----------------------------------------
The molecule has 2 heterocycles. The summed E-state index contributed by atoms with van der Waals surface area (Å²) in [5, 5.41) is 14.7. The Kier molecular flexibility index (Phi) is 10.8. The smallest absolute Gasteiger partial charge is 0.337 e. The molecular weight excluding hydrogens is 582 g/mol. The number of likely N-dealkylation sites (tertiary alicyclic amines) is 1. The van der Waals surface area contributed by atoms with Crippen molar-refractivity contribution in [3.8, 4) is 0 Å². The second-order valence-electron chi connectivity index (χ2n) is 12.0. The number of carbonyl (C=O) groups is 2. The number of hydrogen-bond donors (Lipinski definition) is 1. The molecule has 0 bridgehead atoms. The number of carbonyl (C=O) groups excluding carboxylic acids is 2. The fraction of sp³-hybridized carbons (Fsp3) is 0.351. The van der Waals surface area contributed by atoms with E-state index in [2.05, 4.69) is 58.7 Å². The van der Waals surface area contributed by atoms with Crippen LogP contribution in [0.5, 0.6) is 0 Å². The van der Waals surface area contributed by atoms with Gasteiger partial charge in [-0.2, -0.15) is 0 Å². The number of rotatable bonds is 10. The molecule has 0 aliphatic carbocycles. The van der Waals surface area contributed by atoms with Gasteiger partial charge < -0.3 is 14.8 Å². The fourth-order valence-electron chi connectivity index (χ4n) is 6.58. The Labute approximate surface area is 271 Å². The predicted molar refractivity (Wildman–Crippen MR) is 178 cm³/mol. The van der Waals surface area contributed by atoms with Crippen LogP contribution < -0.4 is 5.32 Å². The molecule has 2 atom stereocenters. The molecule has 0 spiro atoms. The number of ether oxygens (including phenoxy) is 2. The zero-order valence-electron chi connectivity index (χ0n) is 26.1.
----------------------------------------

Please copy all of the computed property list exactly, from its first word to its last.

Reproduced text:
The molecule has 2 heterocycles. The summed E-state index contributed by atoms with van der Waals surface area (Å²) in [5, 5.41) is 14.7. The Kier molecular flexibility index (Phi) is 10.8. The smallest absolute Gasteiger partial charge is 0.337 e. The molecular weight excluding hydrogens is 582 g/mol. The number of likely N-dealkylation sites (tertiary alicyclic amines) is 1. The van der Waals surface area contributed by atoms with Crippen molar-refractivity contribution in [3.8, 4) is 0 Å². The second-order valence-electron chi connectivity index (χ2n) is 12.0. The number of carbonyl (C=O) groups is 2. The number of hydrogen-bond donors (Lipinski definition) is 1. The molecule has 0 bridgehead atoms. The number of carbonyl (C=O) groups excluding carboxylic acids is 2. The fraction of sp³-hybridized carbons (Fsp3) is 0.351. The van der Waals surface area contributed by atoms with E-state index in [2.05, 4.69) is 58.7 Å². The van der Waals surface area contributed by atoms with Crippen LogP contribution in [0.5, 0.6) is 0 Å². The van der Waals surface area contributed by atoms with Gasteiger partial charge in [-0.2, -0.15) is 0 Å². The number of rotatable bonds is 10. The molecule has 0 aliphatic carbocycles. The van der Waals surface area contributed by atoms with Gasteiger partial charge < -0.3 is 14.8 Å². The fourth-order valence-electron chi connectivity index (χ4n) is 6.58. The Labute approximate surface area is 271 Å². The predicted molar refractivity (Wildman–Crippen MR) is 178 cm³/mol. The van der Waals surface area contributed by atoms with Crippen LogP contribution < -0.4 is 5.32 Å². The molecule has 2 atom stereocenters. The molecule has 0 spiro atoms. The number of ether oxygens (including phenoxy) is 2. The zero-order valence-electron chi connectivity index (χ0n) is 26.1.